Study: Children a fast-growing migrant group

Study: Children a fast-growing migrant group
The fastest-growing group of unaccompanied minors crossing the Mexican border are under age 12, according to a recent study.

      In a comparison spanning 2012-14, the Pew Research Center found a 117 percent increase in unaccompanied children under age 12 caught at the U.S.-Mexican border. The number of unaccompanied teens caught at the border increased 12 percent during the same period.
      As of the end of June, U.S. Customs and Border Protection had apprehended more than 57,525 unaccompanied children, according to recently released numbers on the agency’s website. Approximately three-quarters are from El Salvador, Guatemala or Honduras and arrive after traveling for weeks through Mexico.
     Pew’s analysis, published July 22, provides a snapshot of the age and origin of child migrants, unaccompanied and accompanied, caught at the U.S.-Mexico border from Oct. 1, 2012, to May 31, 2014. Children are considered unaccompanied if they were not with a parent or guardian. "Unaccompanied" children may have been traveling with another relative.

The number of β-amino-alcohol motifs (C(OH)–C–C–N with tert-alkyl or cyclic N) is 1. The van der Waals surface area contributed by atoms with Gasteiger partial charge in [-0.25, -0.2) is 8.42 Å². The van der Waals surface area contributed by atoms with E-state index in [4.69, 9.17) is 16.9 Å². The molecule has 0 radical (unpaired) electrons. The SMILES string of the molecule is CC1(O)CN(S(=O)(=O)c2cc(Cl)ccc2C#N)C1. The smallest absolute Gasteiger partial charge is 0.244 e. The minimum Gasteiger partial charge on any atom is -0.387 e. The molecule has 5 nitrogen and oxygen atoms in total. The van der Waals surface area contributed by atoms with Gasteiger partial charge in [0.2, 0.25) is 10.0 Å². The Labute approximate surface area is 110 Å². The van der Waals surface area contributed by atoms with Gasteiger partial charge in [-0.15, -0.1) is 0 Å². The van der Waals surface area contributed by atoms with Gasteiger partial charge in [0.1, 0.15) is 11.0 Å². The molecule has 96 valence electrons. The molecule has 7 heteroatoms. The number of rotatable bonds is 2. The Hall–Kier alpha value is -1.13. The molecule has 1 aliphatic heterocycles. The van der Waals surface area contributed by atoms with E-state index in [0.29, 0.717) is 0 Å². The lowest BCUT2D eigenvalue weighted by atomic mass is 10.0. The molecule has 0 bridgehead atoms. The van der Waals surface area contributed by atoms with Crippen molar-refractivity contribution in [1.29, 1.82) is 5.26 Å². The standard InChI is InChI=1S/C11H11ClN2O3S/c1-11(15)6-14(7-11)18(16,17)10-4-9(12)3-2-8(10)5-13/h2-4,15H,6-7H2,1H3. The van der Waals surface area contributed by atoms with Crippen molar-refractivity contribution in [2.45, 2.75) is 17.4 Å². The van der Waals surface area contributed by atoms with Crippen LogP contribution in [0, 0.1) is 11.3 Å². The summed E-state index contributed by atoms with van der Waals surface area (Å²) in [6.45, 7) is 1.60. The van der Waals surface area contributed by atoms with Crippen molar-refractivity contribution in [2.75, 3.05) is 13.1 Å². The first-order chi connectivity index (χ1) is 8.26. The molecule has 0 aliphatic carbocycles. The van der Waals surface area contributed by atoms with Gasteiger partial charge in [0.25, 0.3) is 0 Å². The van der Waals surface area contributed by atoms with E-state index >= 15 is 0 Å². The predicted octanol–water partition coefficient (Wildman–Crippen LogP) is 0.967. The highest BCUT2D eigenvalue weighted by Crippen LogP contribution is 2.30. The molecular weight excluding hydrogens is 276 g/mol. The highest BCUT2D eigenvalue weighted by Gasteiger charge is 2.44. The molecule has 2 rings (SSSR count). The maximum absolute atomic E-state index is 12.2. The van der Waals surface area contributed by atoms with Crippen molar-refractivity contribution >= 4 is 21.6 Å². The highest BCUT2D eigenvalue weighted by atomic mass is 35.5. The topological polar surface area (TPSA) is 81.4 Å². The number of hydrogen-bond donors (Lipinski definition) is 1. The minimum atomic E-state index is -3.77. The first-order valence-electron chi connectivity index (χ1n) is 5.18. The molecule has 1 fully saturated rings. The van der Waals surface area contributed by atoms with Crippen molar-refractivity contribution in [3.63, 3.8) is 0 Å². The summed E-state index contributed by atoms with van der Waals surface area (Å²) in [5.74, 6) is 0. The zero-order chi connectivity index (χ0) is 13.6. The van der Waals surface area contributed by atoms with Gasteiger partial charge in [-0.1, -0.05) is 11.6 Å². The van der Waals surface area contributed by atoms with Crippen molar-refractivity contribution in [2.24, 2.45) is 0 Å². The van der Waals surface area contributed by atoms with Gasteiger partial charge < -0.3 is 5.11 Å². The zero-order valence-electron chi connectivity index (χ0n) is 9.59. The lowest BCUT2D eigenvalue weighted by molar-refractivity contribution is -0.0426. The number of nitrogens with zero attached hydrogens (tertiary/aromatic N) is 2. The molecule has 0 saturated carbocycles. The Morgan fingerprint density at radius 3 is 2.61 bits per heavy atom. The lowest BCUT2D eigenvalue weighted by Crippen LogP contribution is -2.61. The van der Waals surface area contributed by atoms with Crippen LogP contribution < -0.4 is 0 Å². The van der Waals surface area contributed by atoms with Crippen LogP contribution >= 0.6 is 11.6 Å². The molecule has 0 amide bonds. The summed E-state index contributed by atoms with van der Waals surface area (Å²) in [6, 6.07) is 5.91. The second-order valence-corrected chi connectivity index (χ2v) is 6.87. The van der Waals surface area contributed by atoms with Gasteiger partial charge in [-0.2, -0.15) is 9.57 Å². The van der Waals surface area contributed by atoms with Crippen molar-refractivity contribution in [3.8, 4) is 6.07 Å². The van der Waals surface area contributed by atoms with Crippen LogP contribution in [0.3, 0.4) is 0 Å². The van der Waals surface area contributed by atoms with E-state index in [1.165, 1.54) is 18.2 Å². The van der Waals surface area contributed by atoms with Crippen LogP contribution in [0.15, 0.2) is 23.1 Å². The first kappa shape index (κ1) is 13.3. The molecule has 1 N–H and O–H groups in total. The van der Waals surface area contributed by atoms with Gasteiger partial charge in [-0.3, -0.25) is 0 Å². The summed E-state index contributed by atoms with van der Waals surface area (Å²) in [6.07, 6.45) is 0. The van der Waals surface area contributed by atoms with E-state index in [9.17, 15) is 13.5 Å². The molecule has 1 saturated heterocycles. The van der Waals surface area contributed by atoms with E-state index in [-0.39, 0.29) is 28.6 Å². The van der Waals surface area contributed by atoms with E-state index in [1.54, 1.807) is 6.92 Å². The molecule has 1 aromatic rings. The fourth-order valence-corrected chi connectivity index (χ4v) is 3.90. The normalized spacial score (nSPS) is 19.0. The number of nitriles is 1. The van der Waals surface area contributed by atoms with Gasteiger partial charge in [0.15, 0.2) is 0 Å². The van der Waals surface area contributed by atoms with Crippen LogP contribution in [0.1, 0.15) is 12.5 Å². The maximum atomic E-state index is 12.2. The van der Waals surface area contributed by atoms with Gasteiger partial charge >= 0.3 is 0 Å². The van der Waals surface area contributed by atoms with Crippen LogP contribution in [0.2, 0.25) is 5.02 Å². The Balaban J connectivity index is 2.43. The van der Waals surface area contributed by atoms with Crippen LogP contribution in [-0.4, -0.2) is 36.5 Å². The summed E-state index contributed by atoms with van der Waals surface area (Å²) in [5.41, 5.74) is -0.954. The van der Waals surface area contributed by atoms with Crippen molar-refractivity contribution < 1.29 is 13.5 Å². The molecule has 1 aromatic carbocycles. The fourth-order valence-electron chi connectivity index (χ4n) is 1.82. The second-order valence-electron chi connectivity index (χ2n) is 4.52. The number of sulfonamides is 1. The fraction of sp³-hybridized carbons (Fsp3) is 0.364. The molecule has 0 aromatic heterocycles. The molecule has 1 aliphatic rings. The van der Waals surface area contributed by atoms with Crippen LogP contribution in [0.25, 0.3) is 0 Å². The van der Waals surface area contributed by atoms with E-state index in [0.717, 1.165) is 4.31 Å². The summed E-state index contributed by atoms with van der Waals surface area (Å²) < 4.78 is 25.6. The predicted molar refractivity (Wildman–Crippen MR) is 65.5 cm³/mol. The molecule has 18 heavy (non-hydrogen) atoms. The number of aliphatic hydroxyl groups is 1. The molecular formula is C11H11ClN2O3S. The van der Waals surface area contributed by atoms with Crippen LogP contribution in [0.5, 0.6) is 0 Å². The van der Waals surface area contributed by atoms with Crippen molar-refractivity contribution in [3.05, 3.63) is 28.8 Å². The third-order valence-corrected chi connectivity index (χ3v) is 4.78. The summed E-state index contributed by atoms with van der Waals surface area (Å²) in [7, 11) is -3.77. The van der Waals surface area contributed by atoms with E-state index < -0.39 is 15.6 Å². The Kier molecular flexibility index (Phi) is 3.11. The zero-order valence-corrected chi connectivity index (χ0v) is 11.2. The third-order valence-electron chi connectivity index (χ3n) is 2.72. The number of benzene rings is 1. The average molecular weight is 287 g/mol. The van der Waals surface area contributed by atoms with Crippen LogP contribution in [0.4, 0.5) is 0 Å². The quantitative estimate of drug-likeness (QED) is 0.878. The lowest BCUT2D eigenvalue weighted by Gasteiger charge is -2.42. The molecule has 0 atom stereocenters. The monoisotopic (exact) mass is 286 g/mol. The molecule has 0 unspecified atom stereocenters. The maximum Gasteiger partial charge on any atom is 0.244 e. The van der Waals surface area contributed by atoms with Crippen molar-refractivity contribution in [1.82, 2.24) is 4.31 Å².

Here are some of the findings:

--Most are still teenagers: Even though an increasing number of unaccompanied minors are young children, 9 of 10 caught at the border during 2013 were teenagers.

--Some are quite young: During this fiscal year (Oct. 1, 2013-May 31, 2014), 94 cases, or 1 percent, of unaccompanied children taken into custody are under age 1, Pew reports, “and only about 2 percent (785) are 5 or younger.” 

--While we take note of the number of unaccompanied children crossing the border, there is also an increase in the number of accompanied children:  Indeed, “the number of apprehensions of children who are accompanied by a parent or guardian has increased at a far faster clip, nearly tripling (160 percent increase) in less than a year,” according to Pew. “In the partial fiscal year 2014 data provided, 22,069 accompanied children were apprehended, up from just 8,479 during all of the previous fiscal year.”

--Compared with other Central American countries, a larger share of unaccompanied children from the Honduras is under the age of 12: More than 1 in 4 (27 percent) of the apprehended Honduran children caught at the border in 2014 were under age 12, up from 20 percent the previous year, the report says. 

--There is also an increase in the number of children accompanied by a parent from Honduras: “Fiscal year 2014 data shows 12,074 accompanied Honduran children have been apprehended so far,” Pew reports, “a 434 percent increase over the previous year.”


     Child refugees: U.S. on wrong side of history

     Contact us